However, Theological Interpretation of Scripture people do not care about that objection. The method is based on reading the final creedal forms back into the New Testament. Smith thinks “Revelation is arguably the best case study for whether these patristics concepts work (184).

This method recognizes the Bible as a theological book, and any theological statement should include the whole canon scripture (not just the New Testament). Smith points out that one cannot read Revelation rightly without a canonical approach since the book is “rife with Old Testament intertextuality” (28). He argues that in Revelation, what John is doing is what early Christians did: attempting to explain the roles and relationship of Jesus and the Holy Spirit with respect to Jewish monotheism (32).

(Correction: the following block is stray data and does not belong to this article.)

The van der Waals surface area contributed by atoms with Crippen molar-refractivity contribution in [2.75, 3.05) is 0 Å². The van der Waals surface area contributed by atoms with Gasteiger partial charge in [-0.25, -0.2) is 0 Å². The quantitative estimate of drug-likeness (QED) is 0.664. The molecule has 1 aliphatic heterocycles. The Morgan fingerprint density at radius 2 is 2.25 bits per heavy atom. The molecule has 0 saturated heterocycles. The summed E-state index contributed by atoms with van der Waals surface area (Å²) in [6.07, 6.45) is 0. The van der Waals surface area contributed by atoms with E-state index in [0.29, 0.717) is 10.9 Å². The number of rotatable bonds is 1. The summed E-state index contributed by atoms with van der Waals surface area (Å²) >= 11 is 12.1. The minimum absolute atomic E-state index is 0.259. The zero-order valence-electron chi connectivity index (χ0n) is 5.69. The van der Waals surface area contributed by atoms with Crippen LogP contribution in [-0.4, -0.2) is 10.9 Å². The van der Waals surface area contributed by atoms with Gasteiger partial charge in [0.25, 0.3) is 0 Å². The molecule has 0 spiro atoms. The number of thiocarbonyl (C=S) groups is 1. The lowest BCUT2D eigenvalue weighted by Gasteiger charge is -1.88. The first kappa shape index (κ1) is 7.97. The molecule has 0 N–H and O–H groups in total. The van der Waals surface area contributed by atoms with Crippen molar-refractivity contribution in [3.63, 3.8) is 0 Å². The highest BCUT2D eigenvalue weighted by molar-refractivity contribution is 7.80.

Chapters 2-4 work out this method for the Father, Son, and Holy Spirit. Each chapter begins with a short introduction, followed by the patristic conceptions of the father, son, or Holy Spirit. Smith builds a “pro-Nicene grammar,” a patristic lens through which he will read Revelation. The key theme in this section is how the fathers expressed both unity and distinction within the Trinity.

Following this section is an interpretation of select passages in Revelation which contribute to the orthodox view of the Trinity. It should not be surprising that the chapter on Christology is the most extended section since this is where the controversy is. No one argues that God the father is not God. The chapter on the Holy Spirit is the briefest, the select passages only concern Revelation 1-3. John’s pneumatology “bears a family resemblance to the Jewish traditions of the Old Testament, Qumran, Philo, Josephus, Enoch, [4] Ezra, and even the Greek poet Hesiod” (169).